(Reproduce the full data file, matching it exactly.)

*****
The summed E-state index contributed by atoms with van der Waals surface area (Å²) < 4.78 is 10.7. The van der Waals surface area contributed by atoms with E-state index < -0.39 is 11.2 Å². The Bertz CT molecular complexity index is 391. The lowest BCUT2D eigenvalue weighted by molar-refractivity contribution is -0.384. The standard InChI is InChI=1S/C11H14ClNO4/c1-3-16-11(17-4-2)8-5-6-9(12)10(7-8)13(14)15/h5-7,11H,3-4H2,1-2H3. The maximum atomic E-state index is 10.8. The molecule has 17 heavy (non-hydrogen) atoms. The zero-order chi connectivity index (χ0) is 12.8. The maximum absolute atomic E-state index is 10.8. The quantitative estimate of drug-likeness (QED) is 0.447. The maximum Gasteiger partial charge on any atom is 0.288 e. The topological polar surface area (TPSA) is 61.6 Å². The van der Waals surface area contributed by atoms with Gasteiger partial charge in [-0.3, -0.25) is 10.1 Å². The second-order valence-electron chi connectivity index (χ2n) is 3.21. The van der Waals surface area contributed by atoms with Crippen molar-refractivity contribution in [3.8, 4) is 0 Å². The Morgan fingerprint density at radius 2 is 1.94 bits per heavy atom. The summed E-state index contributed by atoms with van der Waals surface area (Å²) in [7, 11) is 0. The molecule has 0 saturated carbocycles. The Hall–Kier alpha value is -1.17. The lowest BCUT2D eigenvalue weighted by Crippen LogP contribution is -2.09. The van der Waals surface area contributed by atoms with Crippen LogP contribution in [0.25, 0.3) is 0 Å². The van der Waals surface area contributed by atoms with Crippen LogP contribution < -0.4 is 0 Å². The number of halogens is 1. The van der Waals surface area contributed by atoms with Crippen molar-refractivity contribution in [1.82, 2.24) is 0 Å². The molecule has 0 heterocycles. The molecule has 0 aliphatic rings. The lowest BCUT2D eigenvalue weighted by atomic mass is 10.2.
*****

The summed E-state index contributed by atoms with van der Waals surface area (Å²) < 4.78 is 10.7. The van der Waals surface area contributed by atoms with E-state index < -0.39 is 11.2 Å². The Bertz CT molecular complexity index is 391. The lowest BCUT2D eigenvalue weighted by molar-refractivity contribution is -0.384. The standard InChI is InChI=1S/C11H14ClNO4/c1-3-16-11(17-4-2)8-5-6-9(12)10(7-8)13(14)15/h5-7,11H,3-4H2,1-2H3. The maximum atomic E-state index is 10.8. The molecule has 17 heavy (non-hydrogen) atoms. The zero-order chi connectivity index (χ0) is 12.8. The maximum absolute atomic E-state index is 10.8. The quantitative estimate of drug-likeness (QED) is 0.447. The maximum Gasteiger partial charge on any atom is 0.288 e. The topological polar surface area (TPSA) is 61.6 Å². The van der Waals surface area contributed by atoms with Gasteiger partial charge in [-0.3, -0.25) is 10.1 Å². The second-order valence-electron chi connectivity index (χ2n) is 3.21. The van der Waals surface area contributed by atoms with Crippen molar-refractivity contribution in [3.8, 4) is 0 Å². The Morgan fingerprint density at radius 2 is 1.94 bits per heavy atom. The summed E-state index contributed by atoms with van der Waals surface area (Å²) in [7, 11) is 0. The molecule has 0 saturated carbocycles. The Hall–Kier alpha value is -1.17. The lowest BCUT2D eigenvalue weighted by Crippen LogP contribution is -2.09. The van der Waals surface area contributed by atoms with Crippen LogP contribution in [0.25, 0.3) is 0 Å². The van der Waals surface area contributed by atoms with Crippen LogP contribution < -0.4 is 0 Å². The number of halogens is 1. The van der Waals surface area contributed by atoms with Crippen molar-refractivity contribution in [1.82, 2.24) is 0 Å². The molecule has 0 heterocycles. The molecule has 0 aliphatic rings. The lowest BCUT2D eigenvalue weighted by atomic mass is 10.2.